Friday, May 31, 2013

Way Up North

We took another trip, this time up north.

I would hate for you to think that our travels are all perfection--they are far from that. I suppose anyone with kids would know that.

We left at bedtime and drove four and a half hours north while the girls slept--Esmé fell asleep with a kit kat in her hand and when we stopped for gas, she rubbed her melted chocolate hand across her whole face. She was so cute, covered in chocolate and acting wide-eyed and loopy. The sun was setting, the drive was traffic free, and the girls slept. The trip was off to a great start.

We got in to York late and slept terribly. I was commanded(by Esmé) not to leave Esmé's side through the night, and each excruciatingly careful shift of my weight woke her right up.  It was sweet to see her smiling at me each time her eyes popped open--she was excited to see me there still, keeping her commandment.

The day dawned gray and windy and cold--typical England late-May high 40's. Oh, England! How you toy with us! There are really just two seasons in England: winter and spring. It depends on the day which season you'll get. This day decided to be winter.
We set off bundled up in our two strollers to explore.

Here we are in The Shambles, an especially Medieval, tiny street. The half-timbered buildings lean in across the cobblestones like a Harry Potter film set.

From there we walked to York Minster, the largest Gothic church in England. It has more Medieval glass than every other church in England combined.

These interesting facts battled for attention with Esmé running and touching and pulling and climbing. Penny refused to be held and crawled full-speed everywhere, usually towards lighted prayer candles. When we stopped or redirected her, her distraught yells filled the church and she'd arch her back so she'd look like a tormented, flailing, horseshoe. So I distracted Esmé with fruit snacks and we let Penny do some laps on the stone floor for awhile. It was a good break from the cold. And it was an amazing church.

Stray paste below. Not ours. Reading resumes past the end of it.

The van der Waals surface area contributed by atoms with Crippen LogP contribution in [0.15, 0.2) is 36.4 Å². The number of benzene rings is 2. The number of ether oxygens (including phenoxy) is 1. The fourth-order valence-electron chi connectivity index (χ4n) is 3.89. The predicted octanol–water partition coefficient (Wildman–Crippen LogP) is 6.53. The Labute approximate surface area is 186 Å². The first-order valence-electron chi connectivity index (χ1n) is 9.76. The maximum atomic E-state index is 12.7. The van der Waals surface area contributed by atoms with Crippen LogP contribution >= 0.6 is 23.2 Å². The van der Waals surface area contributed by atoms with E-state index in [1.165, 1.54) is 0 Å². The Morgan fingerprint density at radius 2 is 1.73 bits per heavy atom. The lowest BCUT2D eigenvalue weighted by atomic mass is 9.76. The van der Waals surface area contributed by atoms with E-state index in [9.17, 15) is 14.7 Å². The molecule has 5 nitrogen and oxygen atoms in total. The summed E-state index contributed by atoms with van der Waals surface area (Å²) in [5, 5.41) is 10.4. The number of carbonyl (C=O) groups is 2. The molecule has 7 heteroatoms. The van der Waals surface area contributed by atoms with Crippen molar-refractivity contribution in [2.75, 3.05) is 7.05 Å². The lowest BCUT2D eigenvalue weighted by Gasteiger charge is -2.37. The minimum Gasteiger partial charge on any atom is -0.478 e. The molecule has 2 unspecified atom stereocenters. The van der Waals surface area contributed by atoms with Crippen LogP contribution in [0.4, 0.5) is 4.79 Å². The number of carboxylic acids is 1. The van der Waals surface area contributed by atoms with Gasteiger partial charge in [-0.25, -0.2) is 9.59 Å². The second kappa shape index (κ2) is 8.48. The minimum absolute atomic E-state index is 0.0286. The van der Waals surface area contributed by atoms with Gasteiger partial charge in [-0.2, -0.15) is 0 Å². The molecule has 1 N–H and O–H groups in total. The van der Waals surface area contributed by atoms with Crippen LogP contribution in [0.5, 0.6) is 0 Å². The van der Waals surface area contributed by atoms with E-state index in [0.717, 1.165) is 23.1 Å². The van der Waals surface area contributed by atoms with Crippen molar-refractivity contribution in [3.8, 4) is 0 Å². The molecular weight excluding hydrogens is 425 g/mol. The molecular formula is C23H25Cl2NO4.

We had lunch in a tiny Italian restaurant in The Shambles. Thankfully, it was once we got inside that it started to hail. We ate pizza while hell's fury was unleashed across the land (and tourists) outside. Once it eased up, we walked back to the hotel in the rain.

After naps (okay, more like "naps") we wanted to walk along the city wall. The problem with the city wall is that it is not stroller-friendly. After debating a minute whether or not to try it, we hefted our two strollers up a big set of stone stairs and walked for about 1/4 mile before we reached another set of stairs, and another, and another. So we gave up and just walked on the street. We did manage to get one picture though:
It was still freezing cold, but we didn't want to go back to the hotel. We would stick it out until dinner. There are plenty of cute shops in York, but they are almost all too small for our massive American strollers and too full of delicate things for our little American kids. So we just walked around for a couple hours, popping in whatever places could accommodate us all. We hung out in a park by the cathedral and encouraged Esmé to run and play like children in the open air are expected to do. She did put in a valiant effort, but her shivering really interfered with the fun.

Then we ate dinner at 4:30 pm.

We all took a dip in our hotel pool then put the kids to bed. Finally, Roo and I had some time to relax on our own. I was looking forward to watching a movie and eating a chocolate bar we'd bought. But within ten minutes we were both fast asleep.

Wednesday, May 29, 2013

Pretty Penny

 Penny is walking. She takes tentative and shaky steps then, when she's in a hurry, she drops to the floor and crawls at full speed--a professional crawler now.

She loves it when Roo snorts like a pig and she tries to copy him. Her snort is more like a growl.

Penny is strong-willed and independent. Sometimes she seems to be living in a world of her own. I find myself looking at her sometimes as though I'm seeing her for the first time--I wonder what is going on in her head. Unlike her sister, she isn't an open book. I'm thrilled by every new expression, every tentative step, every funny sound, every fleshy cuddle, and every bright, blue gaze.

Sunday, May 19, 2013

Cornwall Part II

On our second day in Cornwall, we drove to the windblown, more rugged north coast. We'd been here before, exactly eight years ago we stayed on a youth hostel next to the ocean and the cliffs. It was still there, and we were thrilled to see it.
Me and our old Youth Hostel
Then we drove out to Tintagel, the legendary ruined castle said to be the castle of King Arthur. This legend is mainly an excuse to sell King Arthur kitsch and incense and crystal balls in the town shops, but I guess the thought of it is neat. The ruins are perched on a cliff that juts out into the ocean. There are a billion stairs, and Penny refused to ride in the baby backpack carrier--which was just as well, because Roo was refused to wear it anyway. So we took turns carrying her up the cliff stairs.